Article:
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I use Companionlink[^]/DejaOffice[^]. Works OK, but not 100%. Sometimes pain in butt to get phone talking to computer, and due to slight handling difference between dates, I've had birthdays show up a day prior several times. But works well enough other than that.
Sudden Sun Death Syndrome (SSDS) is a very real concern which we should be raising awareness of. 156 billion suns die every year before they're just 1 billion years old.
While the military are doing their part, it simply isn't enough to make the amount of nukes needed to save those poor stars. - TWI2T3D (Reddit)
My wife has an Samsung A3 and uses the smart switch without issues.
If something has a solution... Why do we have to worry about?. If it has no solution... For what reason do we have to worry about?
Help me to understand what I'm saying, and I'll explain it better to you
Rating helpful answers is nice, but saying thanks can be even nicer.
This is a general question to all and I really am not asking for help per say, but really just understanding why you have chosen a specific set of tools used for creating the majority of the projects created and what led you to the path you're on. For instance, I would like to know what programming language you prefer for creating GUI main pages, if you use cross platform or maybe any language depending on your project? You will be targeting a Windows environment Ver.7 and beyond. Let's assume that it's for a local program, not web-based and the targeted user will be using it as a database collection program. I just want opinions, advice and the knowledge from experienced programmers. What is your language of choice and why? Thank you for taking your time to share. I am not trying to waste your time or annoy anyone, but my curiosity has been scratching the inside of my skull for some time now. Again, thank you and wish you all a Happy Easter!
Mordor? LMAO!I love it! Java is a great tool and I do appreciate your input or should I say output? I know, I know, bad nerd joke but I couldn't help it lol.
Do you write in any other languages? Java will only get you so far and then you must use some variant of the "C" languages to start or complete your project, unless you're writing for a very specific object...
I have picked up a few langages along the way, but I try to keep my eggs in the same basket for a single project. The big question always is which basket to choose. Java or C# are among your best bets when you intend to run your code on different platforms.
Right now I'm about to refactor a nice big load of code, but I'm caught between all chairs. I have nice data objects that have some built in logic, like validation. Now, that's a breach of the single responsibility principle[^] and I pay a certain price for that. I need to get those data objects throgh web services to a client. On the client side I must convert the dumb 'substitutes' back to the original types. That's not very complicated code, but it needs to be done for every object. Muche worse is that this approach also constitutes a breach of the multitier architecture[^]. Ok, it's not so hard to refactor the data objects, for example by moving the validation to a separate Validator object.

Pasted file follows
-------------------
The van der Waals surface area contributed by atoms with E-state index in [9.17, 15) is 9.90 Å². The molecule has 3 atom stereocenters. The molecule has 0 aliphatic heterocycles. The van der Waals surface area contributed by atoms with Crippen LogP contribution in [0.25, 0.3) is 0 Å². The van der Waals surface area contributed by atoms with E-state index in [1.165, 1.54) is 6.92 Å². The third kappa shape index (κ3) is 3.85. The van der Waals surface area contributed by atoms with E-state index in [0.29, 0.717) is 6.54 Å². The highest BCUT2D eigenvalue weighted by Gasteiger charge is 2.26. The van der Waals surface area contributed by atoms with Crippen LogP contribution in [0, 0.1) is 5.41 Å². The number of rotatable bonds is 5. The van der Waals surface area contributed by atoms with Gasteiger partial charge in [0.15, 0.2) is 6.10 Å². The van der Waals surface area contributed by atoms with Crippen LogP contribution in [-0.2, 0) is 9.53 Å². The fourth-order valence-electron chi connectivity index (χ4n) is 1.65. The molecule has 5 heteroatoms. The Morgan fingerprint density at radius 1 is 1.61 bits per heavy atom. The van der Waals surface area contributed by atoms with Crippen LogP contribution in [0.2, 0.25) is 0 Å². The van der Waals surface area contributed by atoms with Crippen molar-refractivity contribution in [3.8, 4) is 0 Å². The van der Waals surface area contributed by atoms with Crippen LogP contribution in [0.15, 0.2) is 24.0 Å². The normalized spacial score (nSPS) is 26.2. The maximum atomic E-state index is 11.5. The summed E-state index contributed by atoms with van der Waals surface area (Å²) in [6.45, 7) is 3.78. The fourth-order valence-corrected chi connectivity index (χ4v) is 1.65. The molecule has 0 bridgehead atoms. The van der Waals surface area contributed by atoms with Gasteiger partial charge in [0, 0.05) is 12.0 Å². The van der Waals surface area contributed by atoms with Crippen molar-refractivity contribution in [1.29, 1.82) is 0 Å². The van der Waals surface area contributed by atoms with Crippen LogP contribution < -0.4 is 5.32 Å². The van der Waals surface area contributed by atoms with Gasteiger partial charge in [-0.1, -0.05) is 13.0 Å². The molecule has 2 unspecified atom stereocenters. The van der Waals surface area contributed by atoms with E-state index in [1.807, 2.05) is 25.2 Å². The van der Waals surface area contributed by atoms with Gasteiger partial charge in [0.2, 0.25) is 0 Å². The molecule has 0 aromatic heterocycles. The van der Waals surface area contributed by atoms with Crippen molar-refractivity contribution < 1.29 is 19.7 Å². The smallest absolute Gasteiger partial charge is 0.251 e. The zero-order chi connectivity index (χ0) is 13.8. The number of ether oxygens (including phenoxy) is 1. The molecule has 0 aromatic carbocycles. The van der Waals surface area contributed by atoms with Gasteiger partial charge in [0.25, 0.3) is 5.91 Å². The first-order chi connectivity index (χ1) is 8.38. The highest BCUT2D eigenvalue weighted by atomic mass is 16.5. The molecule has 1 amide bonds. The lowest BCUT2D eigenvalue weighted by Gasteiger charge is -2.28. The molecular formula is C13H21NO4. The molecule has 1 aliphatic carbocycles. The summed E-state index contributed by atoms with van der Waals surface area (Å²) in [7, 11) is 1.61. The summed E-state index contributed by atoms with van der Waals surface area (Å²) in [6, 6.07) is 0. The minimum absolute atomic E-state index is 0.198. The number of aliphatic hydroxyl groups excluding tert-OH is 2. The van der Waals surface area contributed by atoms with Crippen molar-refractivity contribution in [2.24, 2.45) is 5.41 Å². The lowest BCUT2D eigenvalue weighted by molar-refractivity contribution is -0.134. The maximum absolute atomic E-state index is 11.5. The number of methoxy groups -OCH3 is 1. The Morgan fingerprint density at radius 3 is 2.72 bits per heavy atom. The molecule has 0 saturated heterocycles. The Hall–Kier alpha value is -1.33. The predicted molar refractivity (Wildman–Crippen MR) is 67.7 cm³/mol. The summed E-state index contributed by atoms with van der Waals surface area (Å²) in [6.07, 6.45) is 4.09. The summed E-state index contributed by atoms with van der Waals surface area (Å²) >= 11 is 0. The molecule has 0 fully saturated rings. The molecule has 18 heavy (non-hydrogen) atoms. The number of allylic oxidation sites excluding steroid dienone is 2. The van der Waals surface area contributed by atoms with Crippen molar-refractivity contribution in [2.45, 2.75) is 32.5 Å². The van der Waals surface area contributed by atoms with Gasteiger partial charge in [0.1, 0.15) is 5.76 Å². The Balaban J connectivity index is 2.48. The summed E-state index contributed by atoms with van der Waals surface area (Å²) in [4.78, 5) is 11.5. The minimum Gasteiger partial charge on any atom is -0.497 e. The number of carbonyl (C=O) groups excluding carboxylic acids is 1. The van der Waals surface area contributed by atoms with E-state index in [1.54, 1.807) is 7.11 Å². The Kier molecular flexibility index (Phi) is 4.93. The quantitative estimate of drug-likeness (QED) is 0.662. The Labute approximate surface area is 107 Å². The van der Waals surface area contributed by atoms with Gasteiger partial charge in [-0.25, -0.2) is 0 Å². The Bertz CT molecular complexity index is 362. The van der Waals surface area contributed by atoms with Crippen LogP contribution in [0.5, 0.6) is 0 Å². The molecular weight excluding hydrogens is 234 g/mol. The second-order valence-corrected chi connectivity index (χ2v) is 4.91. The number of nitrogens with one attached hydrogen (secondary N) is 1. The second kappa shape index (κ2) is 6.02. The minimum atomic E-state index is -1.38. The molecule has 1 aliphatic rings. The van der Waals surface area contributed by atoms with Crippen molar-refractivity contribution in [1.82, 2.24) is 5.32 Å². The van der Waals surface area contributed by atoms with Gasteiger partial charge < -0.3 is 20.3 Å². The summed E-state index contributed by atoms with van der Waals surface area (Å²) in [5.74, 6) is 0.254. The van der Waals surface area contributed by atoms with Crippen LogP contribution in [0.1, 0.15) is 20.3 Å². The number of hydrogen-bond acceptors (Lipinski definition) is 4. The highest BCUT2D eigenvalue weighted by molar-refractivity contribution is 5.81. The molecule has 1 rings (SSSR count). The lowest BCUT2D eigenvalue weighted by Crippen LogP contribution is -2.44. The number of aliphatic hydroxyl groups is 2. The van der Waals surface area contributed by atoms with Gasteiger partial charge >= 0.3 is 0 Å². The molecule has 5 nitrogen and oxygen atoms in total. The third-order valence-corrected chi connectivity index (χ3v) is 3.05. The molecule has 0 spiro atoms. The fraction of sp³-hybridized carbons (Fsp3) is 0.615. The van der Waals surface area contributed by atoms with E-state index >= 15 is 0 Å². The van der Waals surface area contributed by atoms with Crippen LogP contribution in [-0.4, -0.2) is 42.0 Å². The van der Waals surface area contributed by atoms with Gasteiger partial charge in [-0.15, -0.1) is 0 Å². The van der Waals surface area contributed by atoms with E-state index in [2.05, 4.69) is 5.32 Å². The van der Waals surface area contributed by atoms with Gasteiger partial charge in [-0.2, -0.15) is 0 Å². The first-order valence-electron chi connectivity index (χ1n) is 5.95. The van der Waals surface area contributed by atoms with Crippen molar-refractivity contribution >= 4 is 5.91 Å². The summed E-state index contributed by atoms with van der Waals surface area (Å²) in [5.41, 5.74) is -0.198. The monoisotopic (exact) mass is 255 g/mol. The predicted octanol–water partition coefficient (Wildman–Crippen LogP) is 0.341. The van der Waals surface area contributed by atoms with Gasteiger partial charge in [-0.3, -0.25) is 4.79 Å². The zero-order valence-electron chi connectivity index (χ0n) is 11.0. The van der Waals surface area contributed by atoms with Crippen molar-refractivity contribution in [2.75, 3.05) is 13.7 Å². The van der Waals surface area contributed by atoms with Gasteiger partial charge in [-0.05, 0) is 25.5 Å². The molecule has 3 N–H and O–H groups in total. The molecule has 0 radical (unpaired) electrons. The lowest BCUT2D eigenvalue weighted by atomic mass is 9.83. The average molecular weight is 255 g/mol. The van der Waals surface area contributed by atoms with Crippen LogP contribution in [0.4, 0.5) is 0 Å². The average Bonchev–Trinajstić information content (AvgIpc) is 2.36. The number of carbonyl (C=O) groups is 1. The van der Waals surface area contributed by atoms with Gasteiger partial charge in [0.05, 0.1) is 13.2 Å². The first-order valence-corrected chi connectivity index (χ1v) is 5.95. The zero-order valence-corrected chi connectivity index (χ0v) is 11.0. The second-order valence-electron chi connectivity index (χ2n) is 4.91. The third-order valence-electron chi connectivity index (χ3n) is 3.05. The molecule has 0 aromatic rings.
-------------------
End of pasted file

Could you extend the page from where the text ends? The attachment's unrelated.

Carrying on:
But when I strip the data objects of all logic, the next guru comes around the corner and tells me that I now have a anemic domain model[^]. That's usually the point where I let the gurus be gurus and go ahead with what appears the least harmful choice.
The comment about writing your own UI also was about this[^] little game client. There was no UI out of the box that could work together with a 3D engine, so I just made my own.
"I don't know, extraterrestrial?"
"You mean like from space?"
"No, from Canada."
If software development were a circus, we would all be the clowns.
Java or C# are among your best bets when you intend to run your code on different platforms
C# runs everywhere on all your Windows devices. Well alright, with .NET Core it runs on other devices as well, but I don't think it's as widely supported as Java just yet.
Or maybe C++, C, Assembly or 1's and 0's
01001001 01101110 00100000 01101101 01111001 00100000 01100100 01100001 01111001 00100000 01110111 01100101 00100000 01100100 01101001 01100100 01101110 00100111 01110100 00100000 01101000 01100001 01110110 01100101 00100000 00110001 00100111 01110011 00101100 00100000 01101111 01101110 01101100 01111001 00100000 00110000 00100111 01110011 00100000 00111010 01000100 (from the top of my head )
One of the worst languages ever created so of course it had to be the universal programming language
Just download and install Visual Studio Community Edition and you're pretty much ready to go
It seems that the majority of programmers that have replied to my thread have said that C# is the way to go for many reasons other than just a UI. I have written a couple of projects in C# and I did enjoy the learning curve, but it also seems to be a powerful language. I will dive into C# and see where it leads, it may turn out to be my new language of choice. But I will cross that bridge with my safety harness on with my lifeline attached to my background of so many hours of dangling on a thin branch. I'm trying so hard to leave the old days and join the new world of .NET, Cloud(Azure) and many other new technologies. Thanks again and a wish you luck with your refactoring, sounds like a big job ahead.